Venezuelan opposition leader Juan Guaido urged the military and civilians to attend protests on Wednesday against acting President Nicolas Maduro, hours after the self-declared president encouraged the military to rise up against the government.
"I am calling on the armed forces to continue their march in 'Operation Freedom.' Tomorrow, May 1, we will continue ... across all of Venezuela, we will be on the streets," Guaido said in a second video message released on social media late Tuesday.
In a state television broadcast, Maduro denounced Guaido's "stubborn" plan to overthrow his government and "impose an illegitimate government."
"Never in the history of Venezuela has there been an uprising caused by the obsessive, evil efforts of a far-right opposition group, the Colombian oligarchy and US imperialism," he said.
In an attempt to project an image of strength, Maduro said he had spoken to several regional military commanders who had reaffirmed their loyalty.
"Nerves of steel!" he said in a message posted on Twitter.
Maduro also said he had reinstated Gustavo Gonzalez Lopez as his secret police chief, but provided no details on why the incumbent, Manuel Ricardo Cristopher Figuera, had left the post.
A letter in which Figuera reportedly denounced Venezuela's decline and wrote about the need to "seek new ways of doing politics" had been circulating on social media before Maduro's address. The Associated Press reported that an anonymous US official had confirmed the letter's authenticity.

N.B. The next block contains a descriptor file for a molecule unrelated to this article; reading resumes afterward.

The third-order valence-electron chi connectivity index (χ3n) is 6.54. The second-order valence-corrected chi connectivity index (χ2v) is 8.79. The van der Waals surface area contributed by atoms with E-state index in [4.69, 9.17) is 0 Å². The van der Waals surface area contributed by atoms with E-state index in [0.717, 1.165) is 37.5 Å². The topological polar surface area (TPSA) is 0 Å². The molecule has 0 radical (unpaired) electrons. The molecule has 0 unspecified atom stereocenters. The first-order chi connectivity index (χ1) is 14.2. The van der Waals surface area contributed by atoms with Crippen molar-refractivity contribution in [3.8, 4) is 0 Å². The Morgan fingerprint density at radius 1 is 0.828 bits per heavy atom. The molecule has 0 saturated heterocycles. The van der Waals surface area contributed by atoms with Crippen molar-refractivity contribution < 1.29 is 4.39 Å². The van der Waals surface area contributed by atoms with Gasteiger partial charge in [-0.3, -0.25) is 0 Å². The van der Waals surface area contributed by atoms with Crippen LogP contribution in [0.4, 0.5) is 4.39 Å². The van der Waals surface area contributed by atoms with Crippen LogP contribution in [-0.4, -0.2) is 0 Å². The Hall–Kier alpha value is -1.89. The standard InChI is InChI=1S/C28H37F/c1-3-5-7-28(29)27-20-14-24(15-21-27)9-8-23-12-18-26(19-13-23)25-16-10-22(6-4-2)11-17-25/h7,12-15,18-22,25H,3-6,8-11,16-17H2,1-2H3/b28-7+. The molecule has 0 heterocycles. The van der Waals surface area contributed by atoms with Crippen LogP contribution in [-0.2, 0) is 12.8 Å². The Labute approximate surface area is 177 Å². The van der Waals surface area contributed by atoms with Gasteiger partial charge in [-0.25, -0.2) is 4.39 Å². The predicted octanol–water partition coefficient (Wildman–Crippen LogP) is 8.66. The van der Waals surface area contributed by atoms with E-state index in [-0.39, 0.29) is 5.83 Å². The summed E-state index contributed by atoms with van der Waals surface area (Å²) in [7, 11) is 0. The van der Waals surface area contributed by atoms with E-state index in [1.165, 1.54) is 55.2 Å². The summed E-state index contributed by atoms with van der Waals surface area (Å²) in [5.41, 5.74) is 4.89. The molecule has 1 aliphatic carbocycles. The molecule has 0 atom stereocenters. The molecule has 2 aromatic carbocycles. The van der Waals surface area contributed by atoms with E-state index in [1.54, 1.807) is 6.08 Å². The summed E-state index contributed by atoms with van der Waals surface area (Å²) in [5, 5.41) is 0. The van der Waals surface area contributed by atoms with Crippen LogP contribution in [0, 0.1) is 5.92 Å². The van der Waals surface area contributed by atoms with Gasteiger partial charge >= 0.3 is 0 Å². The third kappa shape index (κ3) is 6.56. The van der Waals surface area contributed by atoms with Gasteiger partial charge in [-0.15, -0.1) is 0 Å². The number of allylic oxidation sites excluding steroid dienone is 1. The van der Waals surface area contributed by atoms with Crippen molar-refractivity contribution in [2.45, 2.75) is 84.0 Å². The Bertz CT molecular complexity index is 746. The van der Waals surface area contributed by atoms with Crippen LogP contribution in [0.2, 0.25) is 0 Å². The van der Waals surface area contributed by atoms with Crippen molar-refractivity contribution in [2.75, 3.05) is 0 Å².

Guaido's latest message came almost a day after he published a video in which he appeared alongside soldiers and opposition politician Leopoldo Lopez, who had been under house arrest, to call on the military to oust Maduro.
Clashes ensued between opposition supporters and security forces in and around Caracas throughout the rest of the day. Sixty-nine people were injured in the Chacao area alone, Mayor Gustavo Duque said.
Francisco Marquez, a member of Guaido's diplomatic team in the United States, told DW that Maduro's forces had initiated the violence.
"What the Venezuelan people want is a peaceful transition of power and that's what we're looking for now, and that's what's meant to happen today. None of the violent clashes occurred from our side," he said in Washington.
Flanked by top military commanders, Defense Minister Vladimir Padrino Lopez later said government troops had successfully stopped an "insignificant" coup attempt. He condemned Guaido's move as a "terrorist" act and "coup attempt" that was bound to fail. Some 80% of soldiers who had taken part in had withdrawn their support for it, he added.
Guaido declared himself interim president in January after he dismissed Maduro's disputed reelection in 2018 as illegitimate. More than 50 countries, including the United States and Germany, have recognized Guaido as interim president.
amp/cmk (AFP, AP, Reuters, EFE)